Proving that function $f:[0,\infty)\rightarrow [0,\infty)$ defined by $f(x)=\frac{x^2}{1-x}$ is bijective.

I am having a bit of trouble with the algebra for proving that the function is injective.

Basically I set $f(a)=f(b)$ for $a,b\in[0,\infty)$ and $a,b\neq 1$.

$\frac{a^2}{1-a}=\frac{b^2}{1-b}\rightarrow a^2(1-b)=b^2(1-a)\rightarrow a^2-b^2+b^2a-a^2b=0\rightarrow (a-b)(a+b)-ab(a-b)=0\rightarrow (a-b)(a+b-ab)=0$.

It is here that I am stuck. Basically I want to prove that either $(a-b)$ or $(a+b-ab)$ must be $0$ and if that was the case, $a=b$. However, I don't know how to prove that especially for $(a+b-ab)$.

• Don’t you mean the domain to be $[0,1\rangle$? Apr 25, 2014 at 1:52

Let's find out $x$ such that $f(x)=m$, ($m>0$).

$$\frac{x^2}{1-x}=m \Rightarrow x^2+mx-m=0 \Rightarrow$$ $$\Rightarrow x_1=\frac{-m-\sqrt{m^2+4m}}{2} \quad \mathrm{or} \quad x_2=\frac{-m+\sqrt{m^2+4m}}{2}$$ Note that $x_1$ is always negative and $x_2$ is in the domain, hence the function is injective for $m>0$.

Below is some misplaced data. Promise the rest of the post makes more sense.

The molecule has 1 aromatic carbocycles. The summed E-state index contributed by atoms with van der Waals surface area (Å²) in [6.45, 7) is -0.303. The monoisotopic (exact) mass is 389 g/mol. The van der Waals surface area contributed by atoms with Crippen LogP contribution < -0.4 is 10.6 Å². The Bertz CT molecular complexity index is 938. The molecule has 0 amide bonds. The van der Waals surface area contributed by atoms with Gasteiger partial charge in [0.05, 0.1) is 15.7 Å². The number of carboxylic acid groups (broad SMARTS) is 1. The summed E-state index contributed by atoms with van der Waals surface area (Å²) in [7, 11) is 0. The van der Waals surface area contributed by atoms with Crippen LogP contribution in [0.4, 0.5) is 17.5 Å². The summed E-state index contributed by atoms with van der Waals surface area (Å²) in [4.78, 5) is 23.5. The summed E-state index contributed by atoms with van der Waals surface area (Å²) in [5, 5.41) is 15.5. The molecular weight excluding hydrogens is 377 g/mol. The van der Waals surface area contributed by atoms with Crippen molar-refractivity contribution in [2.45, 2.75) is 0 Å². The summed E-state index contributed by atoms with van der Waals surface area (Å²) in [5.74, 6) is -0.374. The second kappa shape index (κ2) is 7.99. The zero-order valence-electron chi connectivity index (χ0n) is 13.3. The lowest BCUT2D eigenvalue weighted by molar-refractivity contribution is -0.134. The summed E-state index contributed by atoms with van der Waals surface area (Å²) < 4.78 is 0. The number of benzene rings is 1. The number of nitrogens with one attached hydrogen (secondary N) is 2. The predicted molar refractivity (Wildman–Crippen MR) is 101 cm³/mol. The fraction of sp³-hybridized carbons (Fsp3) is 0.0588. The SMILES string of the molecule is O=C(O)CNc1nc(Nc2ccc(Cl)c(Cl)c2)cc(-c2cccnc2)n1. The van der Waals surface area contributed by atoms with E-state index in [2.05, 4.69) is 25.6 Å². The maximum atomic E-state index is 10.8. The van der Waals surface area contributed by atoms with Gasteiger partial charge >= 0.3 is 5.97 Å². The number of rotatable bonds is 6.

If $m=0$, there is only a possibility $x=0$, and hence the function is injective for $m \ge 0$.

Suppose $f(a) = f(b)$. In order to show $f$ is injective, we must prove that $a = b$. Suppose, to reach a contradiction, that this is not the case. Then, either $a > b$ or $b > a$. Assume first $a > b$, then $a^2 > b^2$ since $x^2$ is an increasing function. Furthermore, notice $a > b \implies -a < - b \implies 1 - a < 1 - b \implies \frac{1}{1-a} > \frac{1}{1-b}$. Hence

$$1 = \frac{f(a)}{f(b)} = \frac{\frac{a^2}{1-a}}{\frac{b^2}{1-b}} > \frac{\frac{b^2}{1-b}}{\frac{b^2}{1-b}} = 1 \implies 1 > 1$$

This is a contradiction, hence $a > b$ must be false. By the same argument, you should be able to show that $b > a$ is also false. Hence, $a = b$. In other words, $f$ must be injective.

Are you willing to use Calculus? The derivative is $$\frac{(1-x)\cdot2x+x^2}{(1-x)^2}=\frac{x(2-x)}{(1-x)^2}\,,$$ in which every factor is positive on the interior $\langle0,1\rangle$ of the domain. So the derivative is positive, the function is increasing, thus one-to-one within its domain. But since the function starts at $f(0)=0$ and clearly goes to $\infty$ as $x\to1$, continuity now implies that the range is all of $[0,\infty\rangle$.